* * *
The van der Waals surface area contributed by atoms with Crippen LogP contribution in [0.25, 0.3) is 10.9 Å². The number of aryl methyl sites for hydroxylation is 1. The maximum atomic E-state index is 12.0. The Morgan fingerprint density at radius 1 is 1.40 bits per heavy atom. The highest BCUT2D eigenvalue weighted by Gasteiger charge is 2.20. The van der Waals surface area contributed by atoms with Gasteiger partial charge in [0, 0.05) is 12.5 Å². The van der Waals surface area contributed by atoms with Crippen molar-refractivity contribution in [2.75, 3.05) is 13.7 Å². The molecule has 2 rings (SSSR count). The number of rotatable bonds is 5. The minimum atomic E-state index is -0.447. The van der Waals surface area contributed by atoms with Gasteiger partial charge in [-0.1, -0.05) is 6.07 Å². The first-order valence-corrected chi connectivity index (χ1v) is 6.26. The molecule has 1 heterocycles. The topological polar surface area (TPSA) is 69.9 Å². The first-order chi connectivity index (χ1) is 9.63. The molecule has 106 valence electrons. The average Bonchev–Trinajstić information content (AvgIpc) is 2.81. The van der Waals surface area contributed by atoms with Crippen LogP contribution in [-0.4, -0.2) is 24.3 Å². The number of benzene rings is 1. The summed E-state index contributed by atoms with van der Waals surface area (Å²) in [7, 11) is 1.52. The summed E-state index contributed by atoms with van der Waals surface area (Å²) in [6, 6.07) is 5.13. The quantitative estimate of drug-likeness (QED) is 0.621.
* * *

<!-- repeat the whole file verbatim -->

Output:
The van der Waals surface area contributed by atoms with Crippen LogP contribution in [0.25, 0.3) is 10.9 Å². The number of aryl methyl sites for hydroxylation is 1. The maximum atomic E-state index is 12.0. The Morgan fingerprint density at radius 1 is 1.40 bits per heavy atom. The highest BCUT2D eigenvalue weighted by Gasteiger charge is 2.20. The van der Waals surface area contributed by atoms with Gasteiger partial charge in [0, 0.05) is 12.5 Å². The van der Waals surface area contributed by atoms with Crippen molar-refractivity contribution in [2.75, 3.05) is 13.7 Å². The molecule has 2 rings (SSSR count). The number of rotatable bonds is 5. The minimum atomic E-state index is -0.447. The van der Waals surface area contributed by atoms with Gasteiger partial charge in [-0.1, -0.05) is 6.07 Å². The first-order valence-corrected chi connectivity index (χ1v) is 6.26. The molecule has 1 heterocycles. The topological polar surface area (TPSA) is 69.9 Å². The first-order chi connectivity index (χ1) is 9.63. The molecule has 106 valence electrons. The average Bonchev–Trinajstić information content (AvgIpc) is 2.81. The van der Waals surface area contributed by atoms with Crippen LogP contribution in [-0.4, -0.2) is 24.3 Å². The number of benzene rings is 1. The summed E-state index contributed by atoms with van der Waals surface area (Å²) in [7, 11) is 1.52. The summed E-state index contributed by atoms with van der Waals surface area (Å²) in [6, 6.07) is 5.13. The quantitative estimate of drug-likeness (QED) is 0.621.